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Iraq parliament sits; politicians say new government months away

Three months after elections, Iraq's parliament met for the first time in a short meeting to swear in new members. Politicians say negotiations on forming a new government could still be months away from completion.

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But, on Monday, the Sadrists did not rule out breaking ranks with the new Shiite coalition announced just last week and backing Allawi, of the Iraqiya Party, as prime minister.

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"We need time to sort it out," says Baha al-Araji, a senior member of the Sadr bloc. "We have two problems – one inside the new bloc and the other with Iraqiya and the Kurds – I think we need at least two months to settle that." The Kurds are waiting to see who will emerge as the likely prime minister before conducting serious negotiations that will result in giving their support. Asked whether the Sadr bloc might support Allawi over Maliki, Mr. Araji says: "Everything is possible in the political world."

The political turmoil has unsettled the US, which is planning to withdraw combat troops in August. It has also raised fears of increased violence.

A bomb attack on Iraq's central bank headquarters on Sunday killed at least 18 people and wounded dozens more. The opening of parliament took place under extremely heavy security. Many of Baghdad's roads were closed. In the parliament building itself, Kurdish guards confiscated anything that could possibly be disguised an explosive, including chewing gum.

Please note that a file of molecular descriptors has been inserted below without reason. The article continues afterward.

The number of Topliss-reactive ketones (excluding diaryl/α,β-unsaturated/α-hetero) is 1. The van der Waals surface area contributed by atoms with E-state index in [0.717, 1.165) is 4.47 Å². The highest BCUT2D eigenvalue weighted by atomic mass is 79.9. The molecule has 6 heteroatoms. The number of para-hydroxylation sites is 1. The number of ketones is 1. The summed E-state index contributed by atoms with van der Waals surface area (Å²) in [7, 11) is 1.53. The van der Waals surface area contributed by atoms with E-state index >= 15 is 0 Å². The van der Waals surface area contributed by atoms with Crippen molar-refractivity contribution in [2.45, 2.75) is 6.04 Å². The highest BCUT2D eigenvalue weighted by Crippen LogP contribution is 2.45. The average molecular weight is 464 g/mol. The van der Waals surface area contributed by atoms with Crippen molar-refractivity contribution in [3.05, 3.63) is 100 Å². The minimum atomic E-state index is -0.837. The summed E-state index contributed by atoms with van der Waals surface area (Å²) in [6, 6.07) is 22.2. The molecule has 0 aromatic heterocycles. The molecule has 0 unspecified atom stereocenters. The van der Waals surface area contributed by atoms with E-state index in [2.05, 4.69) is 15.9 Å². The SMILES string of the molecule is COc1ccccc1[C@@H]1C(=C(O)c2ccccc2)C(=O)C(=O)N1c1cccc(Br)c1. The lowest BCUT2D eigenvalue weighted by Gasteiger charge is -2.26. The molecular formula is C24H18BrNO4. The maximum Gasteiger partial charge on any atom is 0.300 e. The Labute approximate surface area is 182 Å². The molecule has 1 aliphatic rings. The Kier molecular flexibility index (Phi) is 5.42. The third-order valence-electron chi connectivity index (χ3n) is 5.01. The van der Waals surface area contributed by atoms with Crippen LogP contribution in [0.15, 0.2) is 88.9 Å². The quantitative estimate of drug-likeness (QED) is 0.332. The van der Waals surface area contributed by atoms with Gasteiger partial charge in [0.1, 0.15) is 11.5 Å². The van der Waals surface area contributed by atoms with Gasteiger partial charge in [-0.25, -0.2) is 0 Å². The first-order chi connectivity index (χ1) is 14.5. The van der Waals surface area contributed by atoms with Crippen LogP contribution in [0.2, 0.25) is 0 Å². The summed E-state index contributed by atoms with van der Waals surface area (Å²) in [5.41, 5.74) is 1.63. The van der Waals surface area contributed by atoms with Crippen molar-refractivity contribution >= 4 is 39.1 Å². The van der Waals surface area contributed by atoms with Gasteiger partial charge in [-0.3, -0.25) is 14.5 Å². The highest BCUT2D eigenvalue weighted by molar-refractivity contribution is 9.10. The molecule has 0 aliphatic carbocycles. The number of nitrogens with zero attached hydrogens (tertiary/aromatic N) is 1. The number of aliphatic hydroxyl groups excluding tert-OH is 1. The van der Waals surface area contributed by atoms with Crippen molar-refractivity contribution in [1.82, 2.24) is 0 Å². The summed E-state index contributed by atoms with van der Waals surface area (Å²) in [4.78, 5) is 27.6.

US role at parliament scrutinized

The US role in the chamber was as controversial as its ongoing role outside. Before today's session, members of the Sadr group met to decide whether to disrupt the opening if US Ambassador Chris Hill attended.

"We refuse his presence as they are an occupying country,” Maha al-Douri, a newly installed parliamentarian, said as she entered the Sadr group meeting. No protest materialized after it became apparent that Mr. Hill would be one of many diplomats present and had no formal role in the proceedings.

A leading Iraqiya politician meanwhile, called for US intervention to try to bring the parties together.

"The session today was a matter of protocol. I think the problem starts today," says Sheikh Adnan al-Dambous, a parliamentarian. "I believe Iraq will see difficult days in the near future and maybe the formation of the government will be delayed for more than two months – it needs the involvement of the Americans to calm the situation down," he adds, calling for the US to help mediate to bring the party's together.

Outside Iraqiya, which has strong Sunni support, many politicians reject that suggestion outright.

"Shame on us that after seven years we are still seeking the help of the international community to get us together in a round table to discuss the issue of our country," says Ms. Suhail, the parliamentarian from Maliki's State of Law coalition. "We keep announcing that we don’t want anyone to interfere in Iraqi decisions but to defend ourselves from this we should really start by having the will as Iraqis to get everybody together."

Mohammad al-Dulaimy contributed to this report.
 
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